Tag Archives: seth rogen

Immediate Thoughts on Razzie Nominations: Sellouts and Omissions

Thanks a lot, Razzie voters. :(

Thanks a lot, Razzie voters. ūüė¶

by Legendary Lew

The 35th annual Golden Raspberry Award nominations have been announced with the expected emphasis on works touched by perennial Razzie fav, Michael Bay.

TyPi, Mountain Drew and I will talk more about those films and persons nominated, but I want to quickly present some quick thoughts on the noms.

Where the hell is The Interview?! Completely shut out? Really?! Razzie voters: is this a “patriotic” move on your part? Did you protect our national security?

Kirk Cameron’s Saving Christmas would have been completely forgotten, instead of getting 6 nominations, if voters did not fall for the nonsense Kirk Cameron dished up to get further self promotion. Well played, Kirk, well played.

Johnny Depp overlooked for Transcendence. A shocker, really.

Worst Supporting Actor category is the weakest I’ve seen and, once again, an example of how the voters don’t know what they’re doing. Shaquille O’Neal is not a supporting actor. He makes a cameo twice. There’s a difference. O’Neal’s appearance is not integral to the film. A more logical choice would have been Terry Crews, in an incredibly racist pseudo-narrator/commentator on Sandler/Barrymore’s pointless romance. ¬†Other more logical nominees are Neil Patrick Harris, A Million Ways to Die in the West; Rob Corddry, Sex Tape; Danny Glover, Rage; Giovanni Ribisi, A Million Ways to Die in the West.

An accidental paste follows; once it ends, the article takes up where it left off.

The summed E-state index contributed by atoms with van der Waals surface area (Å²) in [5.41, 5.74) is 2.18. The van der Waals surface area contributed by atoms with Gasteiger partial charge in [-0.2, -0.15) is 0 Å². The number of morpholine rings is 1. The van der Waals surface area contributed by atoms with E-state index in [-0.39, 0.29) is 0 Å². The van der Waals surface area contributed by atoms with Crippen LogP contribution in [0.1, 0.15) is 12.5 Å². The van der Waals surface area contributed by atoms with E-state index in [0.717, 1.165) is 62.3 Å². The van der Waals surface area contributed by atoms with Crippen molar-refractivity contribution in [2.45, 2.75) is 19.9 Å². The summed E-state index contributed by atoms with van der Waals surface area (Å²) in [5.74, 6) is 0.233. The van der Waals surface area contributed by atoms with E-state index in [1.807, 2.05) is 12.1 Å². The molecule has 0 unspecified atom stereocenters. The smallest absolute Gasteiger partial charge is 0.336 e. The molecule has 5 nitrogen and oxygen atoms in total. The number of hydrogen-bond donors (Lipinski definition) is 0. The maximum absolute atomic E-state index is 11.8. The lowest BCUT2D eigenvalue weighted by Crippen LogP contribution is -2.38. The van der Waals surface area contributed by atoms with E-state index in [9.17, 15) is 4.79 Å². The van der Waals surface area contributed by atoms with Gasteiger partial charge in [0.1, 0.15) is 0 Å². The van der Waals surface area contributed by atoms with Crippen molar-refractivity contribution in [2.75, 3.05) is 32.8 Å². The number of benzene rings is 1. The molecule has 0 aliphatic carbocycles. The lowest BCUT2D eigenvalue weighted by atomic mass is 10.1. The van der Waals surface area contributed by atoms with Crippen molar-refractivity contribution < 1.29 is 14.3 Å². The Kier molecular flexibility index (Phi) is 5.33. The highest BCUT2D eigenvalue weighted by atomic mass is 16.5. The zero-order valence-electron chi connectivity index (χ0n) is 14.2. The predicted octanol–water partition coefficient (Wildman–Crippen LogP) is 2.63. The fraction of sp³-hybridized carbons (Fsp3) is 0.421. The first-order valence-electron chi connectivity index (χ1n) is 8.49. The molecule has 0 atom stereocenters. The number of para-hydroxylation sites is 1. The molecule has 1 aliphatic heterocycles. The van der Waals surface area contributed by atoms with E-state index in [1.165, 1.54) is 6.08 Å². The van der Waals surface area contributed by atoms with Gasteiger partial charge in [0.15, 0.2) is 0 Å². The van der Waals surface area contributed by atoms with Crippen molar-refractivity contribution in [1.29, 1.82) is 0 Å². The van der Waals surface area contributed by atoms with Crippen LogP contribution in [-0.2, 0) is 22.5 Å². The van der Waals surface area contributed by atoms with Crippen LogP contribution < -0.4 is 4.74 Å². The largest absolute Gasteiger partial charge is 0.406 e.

Charlize Theron may win, undeservedly, worst actress for A Million Ways to Die in the West, when the film should have been about her. Megan Fox should have been nominated in this category, as she’s actually who Teenage Mutant Ninja Turtles follows for the plot to unfold. She is incredibly unconvincing as a journalist, which means she’ll be on the payroll of Fox News momentarily. For me, it’s a toss up between her and Cameron Diaz for Sex Tape.